6.3 days

SURGICAL: Other Vascular Procedures with CC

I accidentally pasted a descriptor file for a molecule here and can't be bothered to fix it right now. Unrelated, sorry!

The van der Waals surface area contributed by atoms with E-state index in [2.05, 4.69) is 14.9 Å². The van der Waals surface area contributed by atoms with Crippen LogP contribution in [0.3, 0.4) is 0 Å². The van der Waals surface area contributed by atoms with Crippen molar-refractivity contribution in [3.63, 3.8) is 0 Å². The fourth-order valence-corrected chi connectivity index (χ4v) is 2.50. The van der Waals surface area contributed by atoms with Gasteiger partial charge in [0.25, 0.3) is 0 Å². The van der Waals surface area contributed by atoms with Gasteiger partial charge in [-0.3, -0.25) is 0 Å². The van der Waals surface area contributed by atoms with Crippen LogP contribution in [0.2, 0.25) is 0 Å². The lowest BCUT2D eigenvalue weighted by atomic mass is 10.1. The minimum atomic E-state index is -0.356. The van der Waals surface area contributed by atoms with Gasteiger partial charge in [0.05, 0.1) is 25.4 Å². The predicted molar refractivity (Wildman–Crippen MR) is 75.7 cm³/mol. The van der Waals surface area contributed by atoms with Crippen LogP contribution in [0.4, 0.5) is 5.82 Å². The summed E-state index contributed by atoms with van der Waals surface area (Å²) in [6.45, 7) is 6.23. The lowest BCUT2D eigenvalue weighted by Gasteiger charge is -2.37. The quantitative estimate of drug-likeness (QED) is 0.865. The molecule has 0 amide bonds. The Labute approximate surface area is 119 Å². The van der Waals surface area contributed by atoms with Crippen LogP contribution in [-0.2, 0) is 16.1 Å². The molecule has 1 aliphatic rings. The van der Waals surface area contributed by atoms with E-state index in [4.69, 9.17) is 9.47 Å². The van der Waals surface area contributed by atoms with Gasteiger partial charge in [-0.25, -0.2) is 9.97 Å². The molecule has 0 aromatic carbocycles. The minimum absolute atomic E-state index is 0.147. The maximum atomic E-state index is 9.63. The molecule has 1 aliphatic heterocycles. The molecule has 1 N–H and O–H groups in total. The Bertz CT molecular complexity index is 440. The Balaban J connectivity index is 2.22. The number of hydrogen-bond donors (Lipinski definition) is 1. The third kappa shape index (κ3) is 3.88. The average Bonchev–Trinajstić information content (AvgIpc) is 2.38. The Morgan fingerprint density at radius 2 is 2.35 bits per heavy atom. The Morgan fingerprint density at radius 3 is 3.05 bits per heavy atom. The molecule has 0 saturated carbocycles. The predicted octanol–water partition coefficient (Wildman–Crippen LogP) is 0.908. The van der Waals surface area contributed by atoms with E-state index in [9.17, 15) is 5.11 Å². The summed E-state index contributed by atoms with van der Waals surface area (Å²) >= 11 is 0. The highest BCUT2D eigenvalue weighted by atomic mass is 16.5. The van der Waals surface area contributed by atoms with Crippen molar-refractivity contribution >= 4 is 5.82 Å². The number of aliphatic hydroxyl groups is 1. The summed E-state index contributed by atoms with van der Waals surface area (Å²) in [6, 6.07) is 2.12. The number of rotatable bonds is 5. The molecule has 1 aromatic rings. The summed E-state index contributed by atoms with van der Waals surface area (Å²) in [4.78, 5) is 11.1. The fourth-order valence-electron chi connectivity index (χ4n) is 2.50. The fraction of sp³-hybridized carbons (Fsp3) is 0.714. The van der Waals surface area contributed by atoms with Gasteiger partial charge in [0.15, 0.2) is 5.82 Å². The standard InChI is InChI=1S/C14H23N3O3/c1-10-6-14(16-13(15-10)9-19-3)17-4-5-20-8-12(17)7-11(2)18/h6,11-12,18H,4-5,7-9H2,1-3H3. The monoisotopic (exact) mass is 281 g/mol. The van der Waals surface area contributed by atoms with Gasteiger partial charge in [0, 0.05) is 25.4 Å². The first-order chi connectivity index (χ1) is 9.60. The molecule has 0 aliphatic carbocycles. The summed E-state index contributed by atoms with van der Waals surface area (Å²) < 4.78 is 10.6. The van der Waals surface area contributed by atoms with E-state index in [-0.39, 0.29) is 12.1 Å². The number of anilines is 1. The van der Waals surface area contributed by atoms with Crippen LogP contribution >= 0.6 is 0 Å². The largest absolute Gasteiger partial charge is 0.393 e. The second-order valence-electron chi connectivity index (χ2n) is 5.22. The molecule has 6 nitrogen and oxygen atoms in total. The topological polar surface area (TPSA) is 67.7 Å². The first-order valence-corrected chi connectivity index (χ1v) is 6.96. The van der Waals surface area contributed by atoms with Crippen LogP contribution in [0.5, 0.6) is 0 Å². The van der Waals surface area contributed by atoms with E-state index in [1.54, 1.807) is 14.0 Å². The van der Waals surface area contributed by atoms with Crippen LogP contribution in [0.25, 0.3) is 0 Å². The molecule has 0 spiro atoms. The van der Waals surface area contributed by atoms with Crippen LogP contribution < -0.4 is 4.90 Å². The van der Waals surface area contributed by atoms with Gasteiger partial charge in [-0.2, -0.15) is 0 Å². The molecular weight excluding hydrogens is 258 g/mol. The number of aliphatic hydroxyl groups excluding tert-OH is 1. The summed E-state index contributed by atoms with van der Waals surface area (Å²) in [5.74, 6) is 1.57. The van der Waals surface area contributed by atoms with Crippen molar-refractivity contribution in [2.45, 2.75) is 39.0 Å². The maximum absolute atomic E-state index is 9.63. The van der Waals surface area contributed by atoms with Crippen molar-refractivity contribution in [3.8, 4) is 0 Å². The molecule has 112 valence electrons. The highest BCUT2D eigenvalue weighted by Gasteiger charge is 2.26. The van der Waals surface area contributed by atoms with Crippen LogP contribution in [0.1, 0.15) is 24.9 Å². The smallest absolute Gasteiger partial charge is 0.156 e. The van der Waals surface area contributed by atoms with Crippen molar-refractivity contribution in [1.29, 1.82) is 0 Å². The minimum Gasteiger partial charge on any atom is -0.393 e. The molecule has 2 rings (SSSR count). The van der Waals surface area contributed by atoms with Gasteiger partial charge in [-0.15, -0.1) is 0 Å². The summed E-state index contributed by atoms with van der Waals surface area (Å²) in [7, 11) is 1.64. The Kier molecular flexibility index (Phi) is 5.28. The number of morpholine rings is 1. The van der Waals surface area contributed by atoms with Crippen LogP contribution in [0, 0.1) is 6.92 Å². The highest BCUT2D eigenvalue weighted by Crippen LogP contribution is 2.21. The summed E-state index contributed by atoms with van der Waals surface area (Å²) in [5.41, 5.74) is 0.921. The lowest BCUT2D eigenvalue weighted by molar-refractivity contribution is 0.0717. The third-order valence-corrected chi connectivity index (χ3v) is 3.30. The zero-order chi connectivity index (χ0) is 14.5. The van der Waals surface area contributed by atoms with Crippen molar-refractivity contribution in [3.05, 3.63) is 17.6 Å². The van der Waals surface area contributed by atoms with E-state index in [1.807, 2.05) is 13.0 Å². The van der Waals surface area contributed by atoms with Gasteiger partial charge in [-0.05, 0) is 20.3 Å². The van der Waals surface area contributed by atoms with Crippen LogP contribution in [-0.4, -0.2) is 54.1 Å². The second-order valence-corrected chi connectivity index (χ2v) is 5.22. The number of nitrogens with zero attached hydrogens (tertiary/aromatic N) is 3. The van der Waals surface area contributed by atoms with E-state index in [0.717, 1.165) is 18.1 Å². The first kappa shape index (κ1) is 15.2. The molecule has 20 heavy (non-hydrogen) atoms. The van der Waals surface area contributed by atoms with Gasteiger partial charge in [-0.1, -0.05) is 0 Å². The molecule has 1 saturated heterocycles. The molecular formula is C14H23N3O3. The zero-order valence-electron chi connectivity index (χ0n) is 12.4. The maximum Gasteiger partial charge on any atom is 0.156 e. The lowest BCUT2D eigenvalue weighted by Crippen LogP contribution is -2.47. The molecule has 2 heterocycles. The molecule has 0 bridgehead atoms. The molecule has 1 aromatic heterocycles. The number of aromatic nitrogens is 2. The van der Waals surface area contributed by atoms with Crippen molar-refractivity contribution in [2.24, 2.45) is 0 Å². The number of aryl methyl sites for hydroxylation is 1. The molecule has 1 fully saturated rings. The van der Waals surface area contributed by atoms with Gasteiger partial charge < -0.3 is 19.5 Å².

^Arterial occlusive disease, and in particular peripheral arterial occlusive disease (PAOD), is characterized by reduced blood flow through the major blood vessels of the body because of an obstruction or narrowing of the lumen of the aorta and its major branches. Changes in the arterial wall include the accumulation of lipids, calcium, blood components, carbohydrates, and fibrous tissue in the endothelial lining. Arterial occlusive disease, which may be chronic or acute, may affect the celiac, mesenteric, innominate, subclavian, carotid, and vertebral arteries. Arterial disorders that may lead to arterial obstruction include arteriosclerosis obliterans, throm-boangiitis obliterans, arterial embolism, and an aneurysm of the lower extremity. A sudden occlusion usually causes tissue ischemia and death, whereas a gradual blockage allows for the development of collateral vessels. Usually, arterial occlusive diseases are only part of a complex disease syndrome that affects the entire body. Complications include severe ischemia, skin ulceration, gangrene, leg amputation, and sepsis.

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